Co-operative Group pressured to axe Amazon’s in-store lockers
The GMB union is calling on the Co-operative Group to cut commercial ties with Amazon.
The union has asked the Group to remove Amazon pick-up lockers from 160 food stores and is asking the Co-op membership to pressure the Group's management.
The union's aim is to draw attention to the poor pay and working conditions that currently exist in Amazon warehouses, believing that these do not fit well with the Co-ops ethical ethos.
GMB national officer Martin Smith said: “We intend to take the issue to the wider membership of the co-operative movement. Why it allows a competitor like Amazon floor space is hard to understand. The Co-operative has a real cuckoo in the ethical nest."
“Freedom of association is one of the key freedoms in a democracy,” said Mr Smith. “Co-operative members should not be associated with Amazon while they deny their staff the freedom to combine and be collectively represented by GMB.”
The union is calling on the support of Group members to ensure Amazon improves security of employment and treats workers fairly.
According to an article in Co-op news the union wrote to the Group’s interim chief executive Richard Pennycook to outline the “slave-like working conditions, poor levels of pay [and] rampant tax avoidance” of the organisation.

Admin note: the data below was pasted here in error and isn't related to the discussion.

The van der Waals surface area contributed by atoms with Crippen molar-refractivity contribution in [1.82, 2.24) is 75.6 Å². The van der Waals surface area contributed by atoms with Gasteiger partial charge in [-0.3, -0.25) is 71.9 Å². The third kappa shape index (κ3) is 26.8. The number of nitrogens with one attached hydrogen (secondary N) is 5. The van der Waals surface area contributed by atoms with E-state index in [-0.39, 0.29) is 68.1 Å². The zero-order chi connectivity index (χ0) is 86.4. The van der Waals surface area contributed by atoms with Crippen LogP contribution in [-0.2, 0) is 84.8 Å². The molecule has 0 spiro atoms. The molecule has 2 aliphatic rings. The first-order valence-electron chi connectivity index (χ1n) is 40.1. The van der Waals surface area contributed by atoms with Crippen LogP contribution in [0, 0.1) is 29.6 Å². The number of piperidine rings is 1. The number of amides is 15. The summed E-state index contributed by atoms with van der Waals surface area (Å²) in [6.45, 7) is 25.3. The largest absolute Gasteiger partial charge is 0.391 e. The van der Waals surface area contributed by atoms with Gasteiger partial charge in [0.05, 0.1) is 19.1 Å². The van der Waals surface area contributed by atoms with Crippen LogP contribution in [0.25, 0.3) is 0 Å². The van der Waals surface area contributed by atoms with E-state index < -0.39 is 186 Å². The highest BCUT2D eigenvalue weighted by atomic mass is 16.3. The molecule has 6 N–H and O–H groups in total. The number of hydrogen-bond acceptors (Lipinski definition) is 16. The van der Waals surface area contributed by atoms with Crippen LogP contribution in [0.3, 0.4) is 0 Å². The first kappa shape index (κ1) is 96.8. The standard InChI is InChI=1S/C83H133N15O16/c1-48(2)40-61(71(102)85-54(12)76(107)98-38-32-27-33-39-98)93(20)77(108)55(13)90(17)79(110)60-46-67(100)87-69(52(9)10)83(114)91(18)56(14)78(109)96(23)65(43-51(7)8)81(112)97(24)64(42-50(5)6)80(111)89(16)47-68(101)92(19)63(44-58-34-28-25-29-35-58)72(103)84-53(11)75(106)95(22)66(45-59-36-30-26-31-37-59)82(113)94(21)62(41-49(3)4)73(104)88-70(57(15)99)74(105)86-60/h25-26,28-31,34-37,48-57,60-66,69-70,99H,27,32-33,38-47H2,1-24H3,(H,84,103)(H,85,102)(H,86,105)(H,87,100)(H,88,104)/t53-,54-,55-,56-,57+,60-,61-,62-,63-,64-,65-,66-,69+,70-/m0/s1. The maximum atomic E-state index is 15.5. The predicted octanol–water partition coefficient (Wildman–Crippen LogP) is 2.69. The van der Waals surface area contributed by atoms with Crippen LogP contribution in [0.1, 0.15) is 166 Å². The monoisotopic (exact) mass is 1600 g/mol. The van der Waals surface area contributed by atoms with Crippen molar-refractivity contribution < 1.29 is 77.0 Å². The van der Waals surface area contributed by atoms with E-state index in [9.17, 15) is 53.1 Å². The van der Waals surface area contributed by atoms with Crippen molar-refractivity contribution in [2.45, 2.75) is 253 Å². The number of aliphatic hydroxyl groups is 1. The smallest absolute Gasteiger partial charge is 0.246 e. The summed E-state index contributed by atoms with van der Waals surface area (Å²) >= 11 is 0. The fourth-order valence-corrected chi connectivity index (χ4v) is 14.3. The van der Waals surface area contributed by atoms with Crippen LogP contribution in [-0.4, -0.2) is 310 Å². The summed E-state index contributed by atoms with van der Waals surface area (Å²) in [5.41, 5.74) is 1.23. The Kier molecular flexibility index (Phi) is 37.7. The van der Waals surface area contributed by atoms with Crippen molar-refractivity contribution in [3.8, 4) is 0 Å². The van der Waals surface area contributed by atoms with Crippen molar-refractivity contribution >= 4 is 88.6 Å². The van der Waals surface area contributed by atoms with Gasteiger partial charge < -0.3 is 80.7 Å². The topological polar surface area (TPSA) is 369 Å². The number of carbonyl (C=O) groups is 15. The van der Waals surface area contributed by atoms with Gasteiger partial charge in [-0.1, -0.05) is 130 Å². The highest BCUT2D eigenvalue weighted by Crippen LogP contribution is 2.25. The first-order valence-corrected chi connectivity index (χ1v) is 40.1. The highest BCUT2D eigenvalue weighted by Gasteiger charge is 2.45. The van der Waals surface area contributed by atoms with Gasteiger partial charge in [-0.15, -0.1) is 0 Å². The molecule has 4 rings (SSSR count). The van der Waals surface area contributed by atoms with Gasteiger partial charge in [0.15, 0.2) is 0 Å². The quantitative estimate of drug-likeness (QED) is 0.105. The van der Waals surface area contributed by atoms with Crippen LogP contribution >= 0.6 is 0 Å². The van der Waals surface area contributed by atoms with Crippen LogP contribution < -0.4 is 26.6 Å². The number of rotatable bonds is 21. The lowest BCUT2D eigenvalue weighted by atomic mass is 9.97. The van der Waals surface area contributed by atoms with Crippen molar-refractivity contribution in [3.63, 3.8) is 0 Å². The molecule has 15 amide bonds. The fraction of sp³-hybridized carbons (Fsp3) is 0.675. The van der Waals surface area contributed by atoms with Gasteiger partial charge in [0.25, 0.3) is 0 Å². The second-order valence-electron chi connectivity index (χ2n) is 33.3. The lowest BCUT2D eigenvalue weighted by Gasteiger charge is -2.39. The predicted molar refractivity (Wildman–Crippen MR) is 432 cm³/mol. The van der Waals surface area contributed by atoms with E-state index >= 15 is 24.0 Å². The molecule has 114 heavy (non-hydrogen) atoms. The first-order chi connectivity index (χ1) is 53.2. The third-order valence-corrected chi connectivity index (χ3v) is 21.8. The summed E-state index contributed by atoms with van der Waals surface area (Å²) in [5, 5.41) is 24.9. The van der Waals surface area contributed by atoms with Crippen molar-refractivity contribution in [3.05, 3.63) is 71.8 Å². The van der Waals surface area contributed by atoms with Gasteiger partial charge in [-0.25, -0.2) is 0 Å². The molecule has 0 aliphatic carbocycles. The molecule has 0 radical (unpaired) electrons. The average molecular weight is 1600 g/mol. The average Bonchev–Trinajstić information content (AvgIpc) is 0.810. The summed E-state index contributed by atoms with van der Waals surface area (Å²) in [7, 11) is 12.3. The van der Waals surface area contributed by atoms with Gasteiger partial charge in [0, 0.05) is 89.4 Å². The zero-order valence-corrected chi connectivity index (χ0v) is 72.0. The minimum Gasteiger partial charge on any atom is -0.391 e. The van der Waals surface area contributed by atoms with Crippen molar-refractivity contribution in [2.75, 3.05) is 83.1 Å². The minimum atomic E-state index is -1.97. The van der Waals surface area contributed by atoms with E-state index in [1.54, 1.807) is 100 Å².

The Group replied that it had to balance its ethical values when making business operation decisions. Nick Folland, Chief External Affairs Officer at the Co-operative added that the Co-op are “meeting the needs of changing shopping habits, making our service offerings more relevant to a younger generation, giving consumers a reason to come to the high-street in their local community (where many of our stores are located) and reducing environmental impacts as the miles to deliver and collect these products are reduced“.
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